After years of effort and preparation, the PRC Supreme People’s Court finally published the 4th interpretation on the Company Law (Interpretation) on 25 August 2017. The Interpretation mainly aims at strengthening protection for shareholders, promoting corporate governance in PRC companies, fostering a stable and transparent environment for investment, as well as improving the mechanism for resolving the increasing number of disputes relating to corporate governance and shareholder rights. The Interpretation primarily covers five areas, namely: (i) validity of resolutions: (ii) shareholders’ information and inspection rights; (iii) profit distribution; (iv) pre-emptive rights; and (v) shareholders’ derivative actions. The Interpretation took effect on 1 September 2017.
Validity of resolutions
Under the Company Law, defects in company resolutions may result in the resolutions being invalid or revocable. The Interpretation, for the first time, introduces the concept that a resolution can be “not established”, for example where the meeting was not held, quorum was not met, attendees did not vote on the proposed items, or the voting result did not achieve the required approval threshold under the Company Law or articles of association of the company. This will provide an additional ground to challenge the validity of a resolution where there is a dispute.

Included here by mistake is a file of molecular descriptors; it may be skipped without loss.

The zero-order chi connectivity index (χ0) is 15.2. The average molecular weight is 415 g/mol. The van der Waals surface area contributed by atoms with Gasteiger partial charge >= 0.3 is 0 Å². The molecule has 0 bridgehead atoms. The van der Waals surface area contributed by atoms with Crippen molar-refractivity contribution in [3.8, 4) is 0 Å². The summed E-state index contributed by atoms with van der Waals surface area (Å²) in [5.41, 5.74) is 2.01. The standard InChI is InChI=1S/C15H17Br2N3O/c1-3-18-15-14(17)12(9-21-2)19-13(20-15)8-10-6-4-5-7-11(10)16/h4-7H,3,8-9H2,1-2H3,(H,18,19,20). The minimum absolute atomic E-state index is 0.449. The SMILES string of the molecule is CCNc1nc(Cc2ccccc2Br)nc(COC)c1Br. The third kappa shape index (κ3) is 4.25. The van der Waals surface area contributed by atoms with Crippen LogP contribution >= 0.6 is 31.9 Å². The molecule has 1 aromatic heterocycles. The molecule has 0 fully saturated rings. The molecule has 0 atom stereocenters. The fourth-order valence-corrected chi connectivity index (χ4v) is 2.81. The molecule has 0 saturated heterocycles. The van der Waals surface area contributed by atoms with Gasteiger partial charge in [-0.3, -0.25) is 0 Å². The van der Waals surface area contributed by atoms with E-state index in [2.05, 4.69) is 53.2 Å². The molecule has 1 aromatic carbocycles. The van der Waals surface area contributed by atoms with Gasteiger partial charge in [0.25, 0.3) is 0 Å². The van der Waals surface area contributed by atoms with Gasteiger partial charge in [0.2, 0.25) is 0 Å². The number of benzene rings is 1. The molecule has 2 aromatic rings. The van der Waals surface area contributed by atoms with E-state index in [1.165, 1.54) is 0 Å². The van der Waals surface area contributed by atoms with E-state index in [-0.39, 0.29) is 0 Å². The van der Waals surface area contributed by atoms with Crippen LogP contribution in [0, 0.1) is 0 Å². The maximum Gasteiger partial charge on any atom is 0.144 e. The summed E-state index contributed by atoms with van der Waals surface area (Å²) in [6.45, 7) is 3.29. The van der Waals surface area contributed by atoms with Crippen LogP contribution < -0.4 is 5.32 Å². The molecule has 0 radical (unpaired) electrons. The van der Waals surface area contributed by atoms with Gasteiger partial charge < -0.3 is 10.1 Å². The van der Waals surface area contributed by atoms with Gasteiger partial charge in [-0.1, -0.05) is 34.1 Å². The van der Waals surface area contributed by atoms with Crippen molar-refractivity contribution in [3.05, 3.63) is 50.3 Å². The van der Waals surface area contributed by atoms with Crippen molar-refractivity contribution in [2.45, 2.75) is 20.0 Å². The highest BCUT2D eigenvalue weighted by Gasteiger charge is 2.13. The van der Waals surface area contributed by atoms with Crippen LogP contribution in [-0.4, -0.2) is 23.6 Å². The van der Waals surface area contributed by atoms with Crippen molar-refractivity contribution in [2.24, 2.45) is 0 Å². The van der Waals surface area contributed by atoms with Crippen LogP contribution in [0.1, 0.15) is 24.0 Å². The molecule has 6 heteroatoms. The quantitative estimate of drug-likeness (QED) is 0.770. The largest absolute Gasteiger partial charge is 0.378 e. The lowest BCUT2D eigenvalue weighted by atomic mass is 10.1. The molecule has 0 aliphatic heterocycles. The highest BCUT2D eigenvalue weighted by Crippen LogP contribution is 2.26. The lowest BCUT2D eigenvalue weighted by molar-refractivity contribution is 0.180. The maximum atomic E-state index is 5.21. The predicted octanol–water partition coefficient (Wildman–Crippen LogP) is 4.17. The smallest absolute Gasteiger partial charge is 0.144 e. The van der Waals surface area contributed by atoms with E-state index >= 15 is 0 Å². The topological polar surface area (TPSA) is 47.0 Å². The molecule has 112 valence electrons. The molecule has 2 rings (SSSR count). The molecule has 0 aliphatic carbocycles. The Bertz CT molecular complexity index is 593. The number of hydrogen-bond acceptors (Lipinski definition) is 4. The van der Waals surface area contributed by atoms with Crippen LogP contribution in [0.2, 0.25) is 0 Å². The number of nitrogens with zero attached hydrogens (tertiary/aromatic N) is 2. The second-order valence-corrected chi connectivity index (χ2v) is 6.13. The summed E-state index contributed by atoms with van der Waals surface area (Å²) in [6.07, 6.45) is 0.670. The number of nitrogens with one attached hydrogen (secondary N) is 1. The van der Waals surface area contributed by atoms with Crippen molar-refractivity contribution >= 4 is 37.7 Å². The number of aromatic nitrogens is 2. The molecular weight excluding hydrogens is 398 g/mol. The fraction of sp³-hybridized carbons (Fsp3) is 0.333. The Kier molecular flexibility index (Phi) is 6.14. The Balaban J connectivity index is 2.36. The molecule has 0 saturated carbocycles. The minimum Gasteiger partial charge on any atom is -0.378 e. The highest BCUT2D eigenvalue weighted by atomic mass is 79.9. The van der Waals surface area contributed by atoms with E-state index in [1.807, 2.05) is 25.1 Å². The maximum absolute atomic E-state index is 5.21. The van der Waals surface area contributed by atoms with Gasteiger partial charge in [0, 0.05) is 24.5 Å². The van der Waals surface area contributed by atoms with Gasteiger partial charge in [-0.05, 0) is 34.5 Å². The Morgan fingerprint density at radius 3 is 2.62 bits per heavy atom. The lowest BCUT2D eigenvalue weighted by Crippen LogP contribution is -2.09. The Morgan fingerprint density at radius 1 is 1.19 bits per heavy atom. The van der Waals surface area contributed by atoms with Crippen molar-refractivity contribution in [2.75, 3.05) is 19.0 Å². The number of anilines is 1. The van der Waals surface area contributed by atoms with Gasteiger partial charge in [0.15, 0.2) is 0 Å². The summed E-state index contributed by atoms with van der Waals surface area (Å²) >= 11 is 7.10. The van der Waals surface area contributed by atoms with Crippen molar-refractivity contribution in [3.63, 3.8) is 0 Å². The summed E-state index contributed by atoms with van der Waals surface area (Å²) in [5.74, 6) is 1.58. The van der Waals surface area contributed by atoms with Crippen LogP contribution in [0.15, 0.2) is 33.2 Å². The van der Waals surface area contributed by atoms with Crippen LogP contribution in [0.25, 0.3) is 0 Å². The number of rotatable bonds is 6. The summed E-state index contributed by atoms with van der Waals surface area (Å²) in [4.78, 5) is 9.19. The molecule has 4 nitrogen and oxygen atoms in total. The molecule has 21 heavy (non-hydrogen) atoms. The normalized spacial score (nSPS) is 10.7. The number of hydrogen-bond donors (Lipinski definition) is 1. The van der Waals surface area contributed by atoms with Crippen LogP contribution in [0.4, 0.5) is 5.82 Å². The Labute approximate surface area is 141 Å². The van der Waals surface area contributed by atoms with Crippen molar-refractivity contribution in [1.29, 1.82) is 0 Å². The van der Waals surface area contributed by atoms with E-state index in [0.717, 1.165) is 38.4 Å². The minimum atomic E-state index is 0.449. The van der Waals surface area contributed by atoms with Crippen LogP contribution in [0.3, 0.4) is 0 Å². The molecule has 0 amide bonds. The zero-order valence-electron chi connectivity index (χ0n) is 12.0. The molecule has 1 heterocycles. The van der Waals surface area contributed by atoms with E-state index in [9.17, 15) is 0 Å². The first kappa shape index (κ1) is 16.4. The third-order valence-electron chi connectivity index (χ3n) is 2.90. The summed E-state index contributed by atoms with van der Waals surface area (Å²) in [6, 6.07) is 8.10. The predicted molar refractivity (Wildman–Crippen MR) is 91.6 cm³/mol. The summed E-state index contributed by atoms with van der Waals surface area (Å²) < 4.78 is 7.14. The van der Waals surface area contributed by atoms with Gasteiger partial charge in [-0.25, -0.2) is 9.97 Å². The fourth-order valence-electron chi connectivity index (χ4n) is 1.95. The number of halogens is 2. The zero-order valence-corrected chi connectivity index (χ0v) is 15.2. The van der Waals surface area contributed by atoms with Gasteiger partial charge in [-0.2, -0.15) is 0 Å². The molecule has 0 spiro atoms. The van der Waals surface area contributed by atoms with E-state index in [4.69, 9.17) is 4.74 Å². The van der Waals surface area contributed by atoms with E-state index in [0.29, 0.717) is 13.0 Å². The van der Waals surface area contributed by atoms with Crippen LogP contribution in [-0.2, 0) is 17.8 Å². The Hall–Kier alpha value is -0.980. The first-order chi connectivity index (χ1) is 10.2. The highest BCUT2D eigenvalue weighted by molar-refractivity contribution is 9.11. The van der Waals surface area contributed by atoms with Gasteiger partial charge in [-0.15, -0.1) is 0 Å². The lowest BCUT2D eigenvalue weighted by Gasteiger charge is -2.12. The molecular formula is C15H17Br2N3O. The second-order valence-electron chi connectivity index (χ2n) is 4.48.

The Interpretation also clarifies that the company’s shareholders, directors and supervisors can bring a claim that a shareholder or board resolution is invalid or not established. This is a change from the draft Interpretation where senior management, employees and creditors were previously proposed to be able to bring such claims.
To prevent abuse, if there are only slight procedural defects to a resolution in convening procedure or voting manner which have no substantial effect, a court will not support a claim to revoke a resolution. Similarly, the rights of bona fide third parties dealing with a company are protected. Bona fide civil relationships formed with a company on the basis of a resolution will not be affected if a resolution is subsequently held to be invalid or revoked.